The British officers laugh, because they are well armed and many, and Kemal's men are pitifully few, but they enjoy and admire Kemal's swashbuckling gasconade, and they let his party pass.
-- Louis de Bernières, Birds Without Wings
The papers, barely days old, were full of boastful malarkey and gasconade, but of much more evident value when it came to information about the state of things in France, and in the local area.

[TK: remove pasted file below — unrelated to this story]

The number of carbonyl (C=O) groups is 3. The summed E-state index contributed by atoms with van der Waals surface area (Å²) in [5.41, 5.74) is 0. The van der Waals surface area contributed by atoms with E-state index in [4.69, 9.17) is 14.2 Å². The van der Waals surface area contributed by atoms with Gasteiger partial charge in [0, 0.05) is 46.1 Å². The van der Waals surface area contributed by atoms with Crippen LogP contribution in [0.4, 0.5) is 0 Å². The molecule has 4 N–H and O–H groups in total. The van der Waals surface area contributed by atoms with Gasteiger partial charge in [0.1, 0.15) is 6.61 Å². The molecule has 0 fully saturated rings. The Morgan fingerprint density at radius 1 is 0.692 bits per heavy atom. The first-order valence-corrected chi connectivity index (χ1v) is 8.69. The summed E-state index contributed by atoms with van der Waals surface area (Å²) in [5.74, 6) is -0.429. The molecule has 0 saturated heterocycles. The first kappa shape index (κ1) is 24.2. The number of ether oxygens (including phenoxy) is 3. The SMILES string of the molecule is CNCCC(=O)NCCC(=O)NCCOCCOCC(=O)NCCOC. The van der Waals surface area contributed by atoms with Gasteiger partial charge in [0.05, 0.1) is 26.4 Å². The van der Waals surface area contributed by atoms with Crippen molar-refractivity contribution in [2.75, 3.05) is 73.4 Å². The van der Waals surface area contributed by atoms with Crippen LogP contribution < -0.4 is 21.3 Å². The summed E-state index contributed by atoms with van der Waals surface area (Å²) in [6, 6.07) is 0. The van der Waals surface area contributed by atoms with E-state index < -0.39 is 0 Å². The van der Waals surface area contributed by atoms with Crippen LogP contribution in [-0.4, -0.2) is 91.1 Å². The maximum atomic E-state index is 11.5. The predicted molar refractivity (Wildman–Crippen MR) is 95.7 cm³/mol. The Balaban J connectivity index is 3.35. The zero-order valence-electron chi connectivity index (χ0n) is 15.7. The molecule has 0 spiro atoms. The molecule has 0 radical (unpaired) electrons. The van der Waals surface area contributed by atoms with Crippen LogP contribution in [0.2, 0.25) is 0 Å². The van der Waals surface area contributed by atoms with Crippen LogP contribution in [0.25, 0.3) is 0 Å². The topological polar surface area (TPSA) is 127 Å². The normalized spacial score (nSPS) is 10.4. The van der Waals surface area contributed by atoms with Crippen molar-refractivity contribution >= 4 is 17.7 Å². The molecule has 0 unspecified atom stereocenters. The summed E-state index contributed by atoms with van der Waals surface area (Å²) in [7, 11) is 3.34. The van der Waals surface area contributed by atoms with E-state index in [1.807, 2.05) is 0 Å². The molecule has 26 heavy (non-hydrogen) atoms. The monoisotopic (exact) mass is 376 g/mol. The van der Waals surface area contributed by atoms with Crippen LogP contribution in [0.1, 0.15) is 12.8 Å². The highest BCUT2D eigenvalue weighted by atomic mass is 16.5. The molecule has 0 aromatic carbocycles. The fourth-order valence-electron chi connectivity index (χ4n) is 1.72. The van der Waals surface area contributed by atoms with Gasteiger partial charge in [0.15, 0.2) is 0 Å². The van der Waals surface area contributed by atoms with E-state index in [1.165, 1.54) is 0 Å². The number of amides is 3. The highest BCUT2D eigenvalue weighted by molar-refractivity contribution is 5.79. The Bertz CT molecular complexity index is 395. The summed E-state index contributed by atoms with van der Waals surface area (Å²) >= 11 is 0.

-- Dewey Lambdin, Troubled Waters
Gasconade originally referred to people who were from the Gascony region of southwest France, bordering Spain. Gascons reputedly boast and exaggerate their success, and their toponym took on a life of its own. It became common in English in the early 1700s.